Anthony George, 37, of Washington, reportedly obtained a second Social Security Number under a fictitious name in 1982, and, in 1993, he used the fake identity to apply for disability benefits, claiming he could not work. During multiple medical interviews over the years, George, using the fake identity, pretended he was profoundly disabled and unable to work. George’s wife, Roxanne, 35, accompanied her husband at an interview and pretended to be his neighbor, claiming George never worked and could not work.

However, an OIG investigation revealed Anthony George bought and sold used cars, lived in a $430,000 house, and had more than $10,000 in his bank account. Roxanne George reportedly further defrauded State and Federal assistance programs by failing to report that she lived with her husband and claiming to be a single mother with three children. During in-home visits and written statements, Anthony and Roxanne George pretended to be brother and sister, rather than husband and wife.

Both Anthony and Roxanne George pleaded guilty to Social Security fraud in September 2011. Earlier this month, Anthony George was sentenced to 27 months in prison and ordered full restitution of $198,148 to State and Federal disability programs. Roxanne George was sentenced to six months in prison, six months in a halfway house and has agreed to pay $91,527 for her fraudulent use of State and Federal assistance programs. According to reports, when he addressed the court, Anthony George said, “I am a liar. It’s all there in black and white.”

In addition to our ongoing investigative work, we have made many recommendations to SSA in recent years that support OIG’s focus on DI program integrity. Although disabled beneficiaries are required to report their work activity to SSA, they do not always do so. In a September 2010 Congressional Response Report, SSA’s Process for Identifying and Preventing Improper Payments to Individuals Who Return to Work, we said the Agency should devote additional resources to effectively make improvements to identify and prevent DI overpayments, because reviewing work activity and earnings is a complex process that requires staff to consider all of the return-to-work provisions of the Social Security Act.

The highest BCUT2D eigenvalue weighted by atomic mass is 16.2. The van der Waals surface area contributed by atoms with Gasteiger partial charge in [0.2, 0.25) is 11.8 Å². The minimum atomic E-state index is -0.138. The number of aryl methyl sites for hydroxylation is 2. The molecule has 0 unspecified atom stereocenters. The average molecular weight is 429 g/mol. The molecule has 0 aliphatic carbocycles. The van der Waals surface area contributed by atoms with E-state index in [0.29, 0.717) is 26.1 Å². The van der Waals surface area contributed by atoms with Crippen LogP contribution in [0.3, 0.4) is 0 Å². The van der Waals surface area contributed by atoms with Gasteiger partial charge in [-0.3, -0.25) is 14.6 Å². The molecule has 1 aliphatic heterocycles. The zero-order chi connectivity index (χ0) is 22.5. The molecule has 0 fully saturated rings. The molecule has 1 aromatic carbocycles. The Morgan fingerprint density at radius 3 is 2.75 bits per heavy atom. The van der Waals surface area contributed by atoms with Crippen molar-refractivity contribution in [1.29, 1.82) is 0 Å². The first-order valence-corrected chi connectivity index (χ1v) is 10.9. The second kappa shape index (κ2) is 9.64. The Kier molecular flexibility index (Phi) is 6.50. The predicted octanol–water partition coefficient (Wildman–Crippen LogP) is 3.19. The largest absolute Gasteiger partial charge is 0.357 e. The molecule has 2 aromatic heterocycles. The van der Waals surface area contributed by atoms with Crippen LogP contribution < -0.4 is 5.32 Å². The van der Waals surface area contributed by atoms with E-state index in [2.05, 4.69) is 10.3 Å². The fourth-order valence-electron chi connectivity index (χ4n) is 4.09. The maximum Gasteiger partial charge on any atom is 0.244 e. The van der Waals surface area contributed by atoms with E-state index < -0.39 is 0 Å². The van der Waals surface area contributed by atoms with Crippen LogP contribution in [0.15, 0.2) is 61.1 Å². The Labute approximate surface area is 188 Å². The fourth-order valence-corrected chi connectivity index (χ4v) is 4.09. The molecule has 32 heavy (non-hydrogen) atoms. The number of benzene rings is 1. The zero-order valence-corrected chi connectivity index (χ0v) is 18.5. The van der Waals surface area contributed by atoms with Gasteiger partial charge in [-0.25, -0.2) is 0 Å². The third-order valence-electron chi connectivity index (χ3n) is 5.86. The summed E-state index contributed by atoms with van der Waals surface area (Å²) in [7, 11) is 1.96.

The OIG’s work has shown that SSA identifies beneficiaries who return to work through employer reports, computer matching with other Federal and State agencies, and other Agency projects. However, SSA must balance service initiatives, such as processing new claims, with stewardship responsibilities, such as conducting timely CDRs. Therefore, the Agency has not reviewed work activity for all beneficiaries and recipients who have earnings that may be substantial enough to affect their benefit payments.

For example, in an April 2009 review, Follow-up on Disabled Title II Beneficiaries with Earnings Reported on the Master Earnings File, we found that SSA did not evaluate all beneficiary earnings, and overpayments resulted from work activity. We estimated that about $1.3 billion in improper payments went undetected by the Agency to about 49,000 disabled beneficiaries.